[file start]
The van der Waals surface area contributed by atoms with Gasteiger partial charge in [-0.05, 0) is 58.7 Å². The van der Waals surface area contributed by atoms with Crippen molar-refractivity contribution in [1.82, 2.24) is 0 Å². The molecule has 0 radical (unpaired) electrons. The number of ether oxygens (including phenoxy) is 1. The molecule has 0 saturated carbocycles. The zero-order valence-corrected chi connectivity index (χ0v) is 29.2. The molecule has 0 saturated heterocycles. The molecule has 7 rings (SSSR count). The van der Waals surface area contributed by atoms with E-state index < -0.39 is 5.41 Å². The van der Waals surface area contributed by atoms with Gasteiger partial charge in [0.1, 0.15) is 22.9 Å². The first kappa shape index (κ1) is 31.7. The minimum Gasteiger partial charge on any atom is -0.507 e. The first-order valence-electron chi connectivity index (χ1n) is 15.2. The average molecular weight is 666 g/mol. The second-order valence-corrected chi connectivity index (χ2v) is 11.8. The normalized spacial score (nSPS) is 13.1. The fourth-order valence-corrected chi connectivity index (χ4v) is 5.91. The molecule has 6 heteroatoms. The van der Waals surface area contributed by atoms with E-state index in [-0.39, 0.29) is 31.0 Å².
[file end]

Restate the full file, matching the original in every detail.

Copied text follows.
The van der Waals surface area contributed by atoms with Gasteiger partial charge in [-0.05, 0) is 58.7 Å². The van der Waals surface area contributed by atoms with Crippen molar-refractivity contribution in [1.82, 2.24) is 0 Å². The molecule has 0 radical (unpaired) electrons. The number of ether oxygens (including phenoxy) is 1. The molecule has 0 saturated carbocycles. The zero-order valence-corrected chi connectivity index (χ0v) is 29.2. The molecule has 0 saturated heterocycles. The molecule has 7 rings (SSSR count). The van der Waals surface area contributed by atoms with E-state index < -0.39 is 5.41 Å². The van der Waals surface area contributed by atoms with Gasteiger partial charge in [0.1, 0.15) is 22.9 Å². The first kappa shape index (κ1) is 31.7. The minimum Gasteiger partial charge on any atom is -0.507 e. The first-order valence-electron chi connectivity index (χ1n) is 15.2. The average molecular weight is 666 g/mol. The second-order valence-corrected chi connectivity index (χ2v) is 11.8. The normalized spacial score (nSPS) is 13.1. The fourth-order valence-corrected chi connectivity index (χ4v) is 5.91. The molecule has 6 heteroatoms. The van der Waals surface area contributed by atoms with E-state index in [-0.39, 0.29) is 31.0 Å².